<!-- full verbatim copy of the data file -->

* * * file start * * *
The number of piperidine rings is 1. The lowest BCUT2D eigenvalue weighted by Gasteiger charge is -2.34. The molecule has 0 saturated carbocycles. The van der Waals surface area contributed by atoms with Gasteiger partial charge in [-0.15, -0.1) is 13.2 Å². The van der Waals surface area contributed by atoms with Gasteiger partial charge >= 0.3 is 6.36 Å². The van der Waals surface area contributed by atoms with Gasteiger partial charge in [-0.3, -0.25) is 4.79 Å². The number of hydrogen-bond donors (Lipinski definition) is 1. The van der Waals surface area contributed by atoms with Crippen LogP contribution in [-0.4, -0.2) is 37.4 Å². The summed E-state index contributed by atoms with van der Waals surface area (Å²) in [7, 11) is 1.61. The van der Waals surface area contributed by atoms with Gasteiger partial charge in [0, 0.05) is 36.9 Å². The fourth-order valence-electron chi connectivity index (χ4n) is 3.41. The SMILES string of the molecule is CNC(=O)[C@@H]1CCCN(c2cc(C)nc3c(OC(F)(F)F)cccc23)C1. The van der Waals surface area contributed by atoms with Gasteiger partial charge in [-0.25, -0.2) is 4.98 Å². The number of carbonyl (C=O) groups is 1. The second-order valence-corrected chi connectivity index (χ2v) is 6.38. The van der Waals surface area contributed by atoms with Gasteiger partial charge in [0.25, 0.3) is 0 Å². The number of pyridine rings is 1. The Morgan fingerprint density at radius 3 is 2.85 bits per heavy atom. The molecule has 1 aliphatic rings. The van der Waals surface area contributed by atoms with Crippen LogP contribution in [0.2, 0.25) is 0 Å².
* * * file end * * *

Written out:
The number of piperidine rings is 1. The lowest BCUT2D eigenvalue weighted by Gasteiger charge is -2.34. The molecule has 0 saturated carbocycles. The van der Waals surface area contributed by atoms with Gasteiger partial charge in [-0.15, -0.1) is 13.2 Å². The van der Waals surface area contributed by atoms with Gasteiger partial charge >= 0.3 is 6.36 Å². The van der Waals surface area contributed by atoms with Gasteiger partial charge in [-0.3, -0.25) is 4.79 Å². The number of hydrogen-bond donors (Lipinski definition) is 1. The van der Waals surface area contributed by atoms with Crippen LogP contribution in [-0.4, -0.2) is 37.4 Å². The summed E-state index contributed by atoms with van der Waals surface area (Å²) in [7, 11) is 1.61. The van der Waals surface area contributed by atoms with Gasteiger partial charge in [0, 0.05) is 36.9 Å². The fourth-order valence-electron chi connectivity index (χ4n) is 3.41. The SMILES string of the molecule is CNC(=O)[C@@H]1CCCN(c2cc(C)nc3c(OC(F)(F)F)cccc23)C1. The van der Waals surface area contributed by atoms with Gasteiger partial charge in [-0.25, -0.2) is 4.98 Å². The number of carbonyl (C=O) groups is 1. The second-order valence-corrected chi connectivity index (χ2v) is 6.38. The van der Waals surface area contributed by atoms with Gasteiger partial charge in [0.25, 0.3) is 0 Å². The number of pyridine rings is 1. The Morgan fingerprint density at radius 3 is 2.85 bits per heavy atom. The molecule has 1 aliphatic rings. The van der Waals surface area contributed by atoms with Crippen LogP contribution in [0.2, 0.25) is 0 Å².